Most people associate pumpkins with decorations used during the fall season or carved jack-o-lanterns for Halloween. However, pumpkins are also considered a “super food,” meaning they can be a significant asset in survival situations.
To give you a better idea, here are 5 unexpected ways you can use pumpkin in survival!
Pumpkin is a type of orange winter squash native to North America. Though many people consider it a vegetable, scientifically, pumpkin is classified as a fruit due to its edible seeds. However, pumpkins are more similar to vegetables than fruits when it comes to their nutrition. More specifically, pumpkins are associated with low-calorie weight loss and even lower risks of cancer.
That said, pumpkins do have what most consider a delicious taste, along with great versatility in cooking and baking. This, combined with dense and rich nutrients, makes pumpkin an excellent food to incorporate in survival recipes.
Dehydration poses one of the biggest risks when it comes to survival. Dehydration happens when the body uses or loses more fluid than it takes in, leaving it without enough water and other fluids to carry out normal functions. Moderate dehydration can quickly turn into severe dehydration, which might result in serious health risks or even death.
Fortunately, pumpkin has a very high water content. When canned, they are nearly 90% water. For this reason, having pumpkin available in a survival situation can enhance fluid consumption and greatly reduce the risk of dehydration.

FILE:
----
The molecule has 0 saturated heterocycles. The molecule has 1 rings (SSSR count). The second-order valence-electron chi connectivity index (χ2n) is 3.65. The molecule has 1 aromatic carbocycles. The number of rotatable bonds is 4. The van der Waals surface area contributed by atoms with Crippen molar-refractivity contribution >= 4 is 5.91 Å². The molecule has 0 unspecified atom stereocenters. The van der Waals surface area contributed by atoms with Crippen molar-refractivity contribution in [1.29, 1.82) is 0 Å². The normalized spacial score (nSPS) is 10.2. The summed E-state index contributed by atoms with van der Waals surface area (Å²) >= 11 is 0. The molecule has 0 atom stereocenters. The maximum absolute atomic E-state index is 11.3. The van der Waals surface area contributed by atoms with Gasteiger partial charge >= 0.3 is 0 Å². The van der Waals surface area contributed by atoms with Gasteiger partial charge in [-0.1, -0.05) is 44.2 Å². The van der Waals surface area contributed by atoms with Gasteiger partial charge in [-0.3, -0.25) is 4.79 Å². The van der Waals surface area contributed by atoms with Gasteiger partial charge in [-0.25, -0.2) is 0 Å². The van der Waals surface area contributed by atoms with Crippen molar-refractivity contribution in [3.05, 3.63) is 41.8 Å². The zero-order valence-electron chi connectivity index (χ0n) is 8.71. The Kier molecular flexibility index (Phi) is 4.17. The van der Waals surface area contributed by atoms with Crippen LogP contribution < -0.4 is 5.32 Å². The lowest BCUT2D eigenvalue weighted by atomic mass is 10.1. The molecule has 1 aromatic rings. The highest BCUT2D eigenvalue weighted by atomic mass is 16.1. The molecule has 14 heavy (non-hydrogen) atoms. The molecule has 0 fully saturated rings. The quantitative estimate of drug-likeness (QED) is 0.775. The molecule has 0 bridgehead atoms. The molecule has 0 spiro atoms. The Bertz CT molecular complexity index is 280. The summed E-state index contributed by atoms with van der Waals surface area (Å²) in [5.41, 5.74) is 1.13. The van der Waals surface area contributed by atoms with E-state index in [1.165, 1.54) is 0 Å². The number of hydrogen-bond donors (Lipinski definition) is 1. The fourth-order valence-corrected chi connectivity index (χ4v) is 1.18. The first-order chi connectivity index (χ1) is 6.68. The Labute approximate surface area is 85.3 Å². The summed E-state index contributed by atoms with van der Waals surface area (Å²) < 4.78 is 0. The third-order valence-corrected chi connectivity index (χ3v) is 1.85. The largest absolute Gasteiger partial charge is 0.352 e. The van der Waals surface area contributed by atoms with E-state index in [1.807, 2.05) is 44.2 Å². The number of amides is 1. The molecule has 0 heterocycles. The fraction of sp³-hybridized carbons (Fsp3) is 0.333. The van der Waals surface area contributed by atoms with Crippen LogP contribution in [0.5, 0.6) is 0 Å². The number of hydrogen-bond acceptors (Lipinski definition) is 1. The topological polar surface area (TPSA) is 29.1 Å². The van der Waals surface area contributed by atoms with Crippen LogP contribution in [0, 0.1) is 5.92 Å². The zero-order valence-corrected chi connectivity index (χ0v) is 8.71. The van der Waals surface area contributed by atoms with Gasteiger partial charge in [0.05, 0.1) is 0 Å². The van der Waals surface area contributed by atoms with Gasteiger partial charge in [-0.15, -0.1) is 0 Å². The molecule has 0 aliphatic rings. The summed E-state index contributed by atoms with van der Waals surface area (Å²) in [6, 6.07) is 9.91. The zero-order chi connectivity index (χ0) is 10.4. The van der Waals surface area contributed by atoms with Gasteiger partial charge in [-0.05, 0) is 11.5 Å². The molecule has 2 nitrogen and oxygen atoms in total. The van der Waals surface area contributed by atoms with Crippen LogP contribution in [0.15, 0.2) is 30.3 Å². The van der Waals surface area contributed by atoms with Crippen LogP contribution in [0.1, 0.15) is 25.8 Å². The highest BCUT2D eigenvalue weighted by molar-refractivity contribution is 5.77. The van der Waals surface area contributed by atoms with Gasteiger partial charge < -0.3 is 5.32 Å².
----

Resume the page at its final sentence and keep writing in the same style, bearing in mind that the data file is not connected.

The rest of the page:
Due to their “superfood” status and qualities, pumpkins provide medicinal benefits. Incorporating this orange squash in a diet with its high fiber and potassium content is shown to aid in heart health as well as stabilizing diabetes. As mentioned earlier, the antioxidants found in pumpkins can reduce the risk of cancer and other chronic diseases.
These medicinal benefits are significant when it comes to survival on a long-term basis, particularly in circumstances where sustained, adequate medical care isn’t guaranteed.
Pumpkins ensures survival by enhancing a person’s immunity. This is because they are rich in nutrients that naturally boost the immune system. For example, they contains high levels of beta-carotene, which the body turns into Vitamin A. Scientific studies revealed Vitamin A is capable of strengthening the body’s immune system and ability to fight infection. This is important when it comes to survival, as Vitamin A deficiencies can result in weaker immune systems, causing individuals to become more susceptible to disease and less likely to recover from infection.
Pumpkin also contains high levels of Vitamin C – which is medically proven to increase white blood cell production, thereby improving the effort and effectiveness of immune cells and allowing wounds to heal faster. In addition to Vitamins A and C, pumpkin is also an excellent source of Vitamin E, iron, and folate, all of which are shown to enhance the body’s immune system.
5. Wildlife Feed
Finally, pumpkins are also an excellent source of feed for various forms of wildlife. For example, pumpkin seeds can be dried and broken up as bird feed.
Attracting birds is beneficial for pest control and seed dispersal, adding to the health and survival of ecosystems. Other animals, such as deer and goats, are known to eat pumpkins. This means pumpkins are an excellent form of wildlife feed for providing opportunities to hunt as a means of survival.
Additionally, the flesh is rich with water and breaks down quickly in soil. For this reason, it can also be cut into small pieces and buried in a garden for the worms and insects to eat. In turn, this creates more fertile soil – a solution for planting food in survival situations.
Hopefully by now, these orange minions are far more than Autumn and/or Halloween decorations. In fact, pumpkins are one of the best foods to incorporate into survival. Plus, who can complain about an excuse to eat pumpkin pie when the world is ending?